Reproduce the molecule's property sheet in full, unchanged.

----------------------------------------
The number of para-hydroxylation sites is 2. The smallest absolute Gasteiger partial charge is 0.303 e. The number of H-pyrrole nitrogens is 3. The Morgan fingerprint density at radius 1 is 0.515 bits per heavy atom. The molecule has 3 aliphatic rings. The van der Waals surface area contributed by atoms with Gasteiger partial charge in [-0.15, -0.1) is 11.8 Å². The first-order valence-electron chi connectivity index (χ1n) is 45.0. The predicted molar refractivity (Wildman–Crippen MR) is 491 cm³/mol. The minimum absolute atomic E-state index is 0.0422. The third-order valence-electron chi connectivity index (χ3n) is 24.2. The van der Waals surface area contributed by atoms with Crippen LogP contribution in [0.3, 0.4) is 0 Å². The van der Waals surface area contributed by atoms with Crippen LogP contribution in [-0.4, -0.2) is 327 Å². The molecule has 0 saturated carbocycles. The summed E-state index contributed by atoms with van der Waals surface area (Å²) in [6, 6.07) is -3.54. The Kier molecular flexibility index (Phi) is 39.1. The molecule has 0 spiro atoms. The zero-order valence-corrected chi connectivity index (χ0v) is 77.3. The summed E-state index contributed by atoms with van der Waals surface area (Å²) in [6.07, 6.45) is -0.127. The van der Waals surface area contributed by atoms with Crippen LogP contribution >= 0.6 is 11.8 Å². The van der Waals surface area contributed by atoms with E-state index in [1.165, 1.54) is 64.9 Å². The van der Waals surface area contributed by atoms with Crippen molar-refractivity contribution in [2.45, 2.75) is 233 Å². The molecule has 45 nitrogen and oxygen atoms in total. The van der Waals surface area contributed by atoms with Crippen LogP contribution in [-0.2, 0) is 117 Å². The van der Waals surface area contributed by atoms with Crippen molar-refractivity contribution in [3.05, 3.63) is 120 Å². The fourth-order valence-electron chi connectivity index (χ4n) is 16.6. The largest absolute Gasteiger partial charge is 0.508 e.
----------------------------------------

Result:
The number of para-hydroxylation sites is 2. The smallest absolute Gasteiger partial charge is 0.303 e. The number of H-pyrrole nitrogens is 3. The Morgan fingerprint density at radius 1 is 0.515 bits per heavy atom. The molecule has 3 aliphatic rings. The van der Waals surface area contributed by atoms with Gasteiger partial charge in [-0.15, -0.1) is 11.8 Å². The first-order valence-electron chi connectivity index (χ1n) is 45.0. The predicted molar refractivity (Wildman–Crippen MR) is 491 cm³/mol. The minimum absolute atomic E-state index is 0.0422. The third-order valence-electron chi connectivity index (χ3n) is 24.2. The van der Waals surface area contributed by atoms with Crippen LogP contribution in [0.3, 0.4) is 0 Å². The van der Waals surface area contributed by atoms with Crippen LogP contribution in [-0.4, -0.2) is 327 Å². The molecule has 0 saturated carbocycles. The summed E-state index contributed by atoms with van der Waals surface area (Å²) in [6, 6.07) is -3.54. The Kier molecular flexibility index (Phi) is 39.1. The molecule has 0 spiro atoms. The zero-order valence-corrected chi connectivity index (χ0v) is 77.3. The summed E-state index contributed by atoms with van der Waals surface area (Å²) in [6.07, 6.45) is -0.127. The van der Waals surface area contributed by atoms with Crippen LogP contribution >= 0.6 is 11.8 Å². The van der Waals surface area contributed by atoms with E-state index in [1.165, 1.54) is 64.9 Å². The van der Waals surface area contributed by atoms with Crippen molar-refractivity contribution in [2.45, 2.75) is 233 Å². The molecule has 45 nitrogen and oxygen atoms in total. The van der Waals surface area contributed by atoms with Crippen LogP contribution in [-0.2, 0) is 117 Å². The van der Waals surface area contributed by atoms with Crippen molar-refractivity contribution in [3.05, 3.63) is 120 Å². The fourth-order valence-electron chi connectivity index (χ4n) is 16.6. The largest absolute Gasteiger partial charge is 0.508 e.